A lawn aerator can be rented or purchased from most local hardware stores. Dependent on the condition and usage of your grass, lawn aeration may only be required once every few years. If this is the case, it may certainly be more affordable to rent when needed, as opposed to purchasing an aerator only to have it sit around. For lawns that have heavy activity levels and require aeration each season, you may find that purchasing one is well worth the investment.

What to Do After Aeration?

Following a successful aeration job, there are a few key elements that you’ll want to address to ensure that your grass grows back lush and green.

To start, it’s recommended that you apply some fertilizer to the newly punched grass, as the aeration holes will allow for seed to reach the soil base of your lawn. This fertilizer will spread thoroughly throughout the area and encourage grass growth. To help with properly fertilizing the lawn, it’s advised that you read up on fertilizer best-practices and ensure that you’re following the proper steps to provide valuable nutrients to the yard. Beyond fertilization, it’s also important to continuously water your lawn for a few weeks following aeration. A general rule of thumb is to water your lawn every two to three days for two to three weeks following aeration, ensuring that the soil has the moisture necessary for proper development. Be sure to not over-water your lawn, as this will prevent the soil from adequately consuming the nutrients it needs to grow back healthy.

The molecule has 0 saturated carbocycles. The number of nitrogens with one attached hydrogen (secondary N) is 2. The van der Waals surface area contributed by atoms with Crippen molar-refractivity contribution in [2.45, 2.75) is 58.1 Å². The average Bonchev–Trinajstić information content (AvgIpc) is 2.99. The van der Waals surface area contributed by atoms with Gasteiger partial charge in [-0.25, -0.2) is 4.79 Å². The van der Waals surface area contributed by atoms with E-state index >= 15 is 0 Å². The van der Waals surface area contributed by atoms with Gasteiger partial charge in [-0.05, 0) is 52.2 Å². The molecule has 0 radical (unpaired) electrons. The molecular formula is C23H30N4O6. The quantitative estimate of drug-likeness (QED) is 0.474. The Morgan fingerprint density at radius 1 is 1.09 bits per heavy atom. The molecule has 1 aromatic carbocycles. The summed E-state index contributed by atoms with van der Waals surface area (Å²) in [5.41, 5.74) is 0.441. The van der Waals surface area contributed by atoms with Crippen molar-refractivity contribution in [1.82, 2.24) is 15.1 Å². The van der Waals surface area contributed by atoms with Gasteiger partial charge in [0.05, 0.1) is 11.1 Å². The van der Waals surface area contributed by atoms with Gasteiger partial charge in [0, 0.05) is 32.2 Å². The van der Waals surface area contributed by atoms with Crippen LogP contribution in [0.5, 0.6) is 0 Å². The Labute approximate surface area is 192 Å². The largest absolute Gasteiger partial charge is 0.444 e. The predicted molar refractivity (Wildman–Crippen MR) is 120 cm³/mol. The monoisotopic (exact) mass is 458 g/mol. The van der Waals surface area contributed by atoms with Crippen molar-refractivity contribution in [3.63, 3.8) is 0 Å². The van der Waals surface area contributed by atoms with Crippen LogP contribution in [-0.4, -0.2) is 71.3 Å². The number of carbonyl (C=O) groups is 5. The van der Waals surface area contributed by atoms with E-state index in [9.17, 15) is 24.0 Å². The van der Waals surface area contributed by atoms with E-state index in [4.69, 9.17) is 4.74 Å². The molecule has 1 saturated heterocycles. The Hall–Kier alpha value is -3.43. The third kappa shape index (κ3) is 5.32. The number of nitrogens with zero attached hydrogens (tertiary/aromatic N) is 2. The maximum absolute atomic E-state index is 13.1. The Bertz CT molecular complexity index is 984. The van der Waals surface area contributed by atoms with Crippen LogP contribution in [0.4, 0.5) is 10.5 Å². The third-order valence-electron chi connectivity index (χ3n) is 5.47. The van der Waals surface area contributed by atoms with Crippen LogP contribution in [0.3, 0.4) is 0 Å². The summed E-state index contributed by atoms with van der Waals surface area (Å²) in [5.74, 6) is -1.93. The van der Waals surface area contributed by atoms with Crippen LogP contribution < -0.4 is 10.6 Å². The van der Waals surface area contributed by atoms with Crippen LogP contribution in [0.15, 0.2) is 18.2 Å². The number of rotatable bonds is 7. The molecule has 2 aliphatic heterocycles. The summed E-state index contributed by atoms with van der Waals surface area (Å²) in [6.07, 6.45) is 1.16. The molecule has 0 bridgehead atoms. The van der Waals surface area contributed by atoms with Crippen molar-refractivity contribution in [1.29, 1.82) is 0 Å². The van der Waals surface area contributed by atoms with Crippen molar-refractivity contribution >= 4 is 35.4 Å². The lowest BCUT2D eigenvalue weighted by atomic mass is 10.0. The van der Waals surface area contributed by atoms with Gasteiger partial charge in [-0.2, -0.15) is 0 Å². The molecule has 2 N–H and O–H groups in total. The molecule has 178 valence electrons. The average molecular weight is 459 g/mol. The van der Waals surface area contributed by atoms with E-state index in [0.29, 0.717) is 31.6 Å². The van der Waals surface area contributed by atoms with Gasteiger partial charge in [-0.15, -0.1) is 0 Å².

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As you work through the lawn care aeration process, it’s likely that questions will arise surrounding project specifics and best practices. Below we’re going to cover some of the most common questions we receive about lawn aeration and the answers we recommend.

Should you overseed after aeration?

If your lawn has weak points or dead patches throughout, it can certainly be beneficial to overseed following a lawn care aeration project. Due to the increased passage of oxygen and nutrients to the soil bed, aeration offers your lawn an increased ability to access and retain more nutrients that it’s typically able to, allowing for accelerated growth. By overseeding, especially in areas that are struggling to survive, you can speed up the recovery process by quite a significant amount. Overseeding alone typically won’t solve lawn problems, but the combination of overseeding, increased oxygen and nutrients, ample water, and space will allow for incredibly healthy growth.